where Pnκ(r) and Qnκ(r) are the large and small components of the radial wave functions, respectively, and χκm(θ, ψ, σ) is a two-component spherical spinor. The indices n, κ, and m denote the principal, relativistic angular, and magnetic quantum numbers of the orbital, respectively.

In the central-potential approximation, the large and small components of the radial wave function satisfy coupled Dirac equations in the standard Dirac-Fock-Slater method:

(3)

where α denotes the fine-structure constant and εnκ is the energy eigenvalue of the electron orbital. The local central potential V(r) includes contributions from the nuclear charge and from electron-electron interactions (Jönsson et al. 2007; Gu 2008), which can be determined by self-consistent iteration.

In a dense plasma characterized by an electron temperature T and density ne, an electron that is bound to an ion feels a screening potential induced by the plasma environment (Li et al. 2008),

(4)

where Z is the nuclear charge and the radius of the ion sphere is determined by the ion number density: . The last term in Eq. (4) represents the Slater exchange potential. For r >  R0, the potential is taken to have the constant value as it reaches r = R0 (Son et al. 2014). The free-electron charge density ρ(r) obeys the Fermi-Dirac distribution

(5)

where c denotes the speed of light in vacuum, k is the momentum of the electron, , and μ denotes the chemical potential of the plasma.

The chemical potential is determined by the condition of electrical neutrality:

(6)

where Zf denotes the average degree of ionization, which is determined by the ionization balance of the plasma. This is usually obtained by solving the Saha ionization-equilibrium equation (Gao et al. 2013) for plasmas in local thermal equilibrium. In this code, the effect of IPD is considered when solving the Saha equation. When the ionization potential depression is properly considered, as in this work, this code correctly predicts the hydrogen ionization fraction in the solar interior (Christensen-Dalsgaard & Döppen 1992). Here, we used the average-atom model instead to determine the average degree of ionization and the chemical potential by predicting the average orbital properties and occupation numbers at a finite temperature (Yuan 2002). We used the finite-temperature exchange-correlation functionals of Dharma-Wardana and Taylor (Dharma-wardana & Taylor 1981) to construct the self-consistent potential of the average-atom.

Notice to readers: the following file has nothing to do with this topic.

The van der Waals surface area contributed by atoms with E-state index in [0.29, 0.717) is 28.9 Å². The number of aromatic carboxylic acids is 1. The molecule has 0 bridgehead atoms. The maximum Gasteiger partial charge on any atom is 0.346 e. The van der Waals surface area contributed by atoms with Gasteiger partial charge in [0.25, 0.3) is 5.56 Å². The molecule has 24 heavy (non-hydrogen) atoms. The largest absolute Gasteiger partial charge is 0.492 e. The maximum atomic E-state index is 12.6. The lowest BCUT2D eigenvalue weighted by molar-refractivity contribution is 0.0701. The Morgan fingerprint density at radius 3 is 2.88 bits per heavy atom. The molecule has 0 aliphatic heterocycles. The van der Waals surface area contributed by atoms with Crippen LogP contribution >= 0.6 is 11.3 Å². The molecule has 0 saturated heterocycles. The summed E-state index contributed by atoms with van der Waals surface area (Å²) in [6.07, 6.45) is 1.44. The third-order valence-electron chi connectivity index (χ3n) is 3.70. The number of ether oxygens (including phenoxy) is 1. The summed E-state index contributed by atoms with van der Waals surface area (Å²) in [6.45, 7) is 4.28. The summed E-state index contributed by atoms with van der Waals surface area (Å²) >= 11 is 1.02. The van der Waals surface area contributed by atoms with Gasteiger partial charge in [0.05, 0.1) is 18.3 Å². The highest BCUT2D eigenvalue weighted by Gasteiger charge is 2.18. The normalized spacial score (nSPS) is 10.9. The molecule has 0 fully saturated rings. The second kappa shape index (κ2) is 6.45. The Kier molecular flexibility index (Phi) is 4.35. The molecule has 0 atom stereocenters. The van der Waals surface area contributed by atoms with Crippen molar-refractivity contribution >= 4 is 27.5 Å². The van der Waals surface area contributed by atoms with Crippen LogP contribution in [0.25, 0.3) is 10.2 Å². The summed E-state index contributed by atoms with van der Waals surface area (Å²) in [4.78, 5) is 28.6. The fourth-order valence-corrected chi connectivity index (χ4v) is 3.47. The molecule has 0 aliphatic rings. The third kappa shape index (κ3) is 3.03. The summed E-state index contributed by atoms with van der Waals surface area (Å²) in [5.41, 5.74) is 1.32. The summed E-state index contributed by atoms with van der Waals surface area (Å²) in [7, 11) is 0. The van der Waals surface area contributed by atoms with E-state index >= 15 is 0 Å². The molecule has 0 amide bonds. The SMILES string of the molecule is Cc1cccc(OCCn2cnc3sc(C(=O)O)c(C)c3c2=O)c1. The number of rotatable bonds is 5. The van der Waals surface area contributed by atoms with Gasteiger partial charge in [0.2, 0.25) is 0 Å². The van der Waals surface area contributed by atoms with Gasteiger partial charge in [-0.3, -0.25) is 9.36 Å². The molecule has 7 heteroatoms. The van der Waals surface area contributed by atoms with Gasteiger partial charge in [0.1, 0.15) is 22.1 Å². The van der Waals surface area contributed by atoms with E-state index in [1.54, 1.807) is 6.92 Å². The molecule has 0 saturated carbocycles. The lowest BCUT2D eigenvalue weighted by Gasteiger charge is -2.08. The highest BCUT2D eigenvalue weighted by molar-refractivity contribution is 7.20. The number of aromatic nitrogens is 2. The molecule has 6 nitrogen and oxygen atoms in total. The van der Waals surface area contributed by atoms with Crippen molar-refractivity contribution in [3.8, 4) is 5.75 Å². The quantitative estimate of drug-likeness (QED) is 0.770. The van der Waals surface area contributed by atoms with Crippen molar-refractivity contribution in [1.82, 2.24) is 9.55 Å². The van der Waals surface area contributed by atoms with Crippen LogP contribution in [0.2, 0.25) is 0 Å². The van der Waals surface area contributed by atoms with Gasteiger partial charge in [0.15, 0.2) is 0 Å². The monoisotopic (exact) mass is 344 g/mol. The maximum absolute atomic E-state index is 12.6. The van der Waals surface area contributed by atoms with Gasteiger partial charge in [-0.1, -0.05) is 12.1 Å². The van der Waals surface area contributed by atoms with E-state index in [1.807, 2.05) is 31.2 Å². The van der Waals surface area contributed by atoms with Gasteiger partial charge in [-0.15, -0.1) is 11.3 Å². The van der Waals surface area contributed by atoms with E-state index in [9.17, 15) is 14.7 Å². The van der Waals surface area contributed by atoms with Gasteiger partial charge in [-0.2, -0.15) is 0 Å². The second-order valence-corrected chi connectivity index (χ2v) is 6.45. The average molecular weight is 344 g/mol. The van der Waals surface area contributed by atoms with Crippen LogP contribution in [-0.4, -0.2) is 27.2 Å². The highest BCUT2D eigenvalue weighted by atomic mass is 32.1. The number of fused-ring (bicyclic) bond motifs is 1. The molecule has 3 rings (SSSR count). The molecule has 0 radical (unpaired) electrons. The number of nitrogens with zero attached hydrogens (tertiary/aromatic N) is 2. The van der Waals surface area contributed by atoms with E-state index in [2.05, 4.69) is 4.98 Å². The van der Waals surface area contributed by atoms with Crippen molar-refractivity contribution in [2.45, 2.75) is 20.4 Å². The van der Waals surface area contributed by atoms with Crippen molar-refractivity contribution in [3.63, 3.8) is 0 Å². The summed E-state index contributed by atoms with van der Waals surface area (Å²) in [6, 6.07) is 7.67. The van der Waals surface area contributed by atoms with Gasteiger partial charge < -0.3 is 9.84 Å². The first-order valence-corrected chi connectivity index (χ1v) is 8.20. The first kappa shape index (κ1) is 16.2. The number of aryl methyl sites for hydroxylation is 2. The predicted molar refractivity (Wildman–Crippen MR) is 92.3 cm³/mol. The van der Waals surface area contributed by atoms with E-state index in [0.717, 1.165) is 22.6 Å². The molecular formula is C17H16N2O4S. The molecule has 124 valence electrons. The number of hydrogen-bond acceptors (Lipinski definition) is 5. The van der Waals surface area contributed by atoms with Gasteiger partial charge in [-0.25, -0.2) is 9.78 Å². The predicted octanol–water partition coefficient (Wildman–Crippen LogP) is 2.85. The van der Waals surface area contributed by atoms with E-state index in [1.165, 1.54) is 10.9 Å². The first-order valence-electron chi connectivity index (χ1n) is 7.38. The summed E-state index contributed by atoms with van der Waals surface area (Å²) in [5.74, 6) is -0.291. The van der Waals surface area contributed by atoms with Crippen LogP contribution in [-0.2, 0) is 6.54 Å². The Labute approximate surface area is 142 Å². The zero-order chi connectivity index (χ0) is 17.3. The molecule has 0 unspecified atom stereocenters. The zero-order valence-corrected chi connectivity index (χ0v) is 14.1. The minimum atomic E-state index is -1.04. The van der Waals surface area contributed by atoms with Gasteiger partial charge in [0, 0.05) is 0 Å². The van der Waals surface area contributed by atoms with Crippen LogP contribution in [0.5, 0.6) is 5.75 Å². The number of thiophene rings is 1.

Once the radial wave functions are obtained, the energy-level structure of an isolated and screened ion can be determined, and then the atomic processes initiated by photons and electrons can be investigated. In this work, we focus mainly on the IPD because this physical quantity has been satisfactorily measured for solid-density plasmas. In order to calculate the IPD, it is necessary to solve the Dirac equation both for the isolated and screened ions. New functions that incorporate the screening potential into the atomic-structure calculation have also been implemented based on the flexible atomic code (Gu 2008).

3. Results and discussion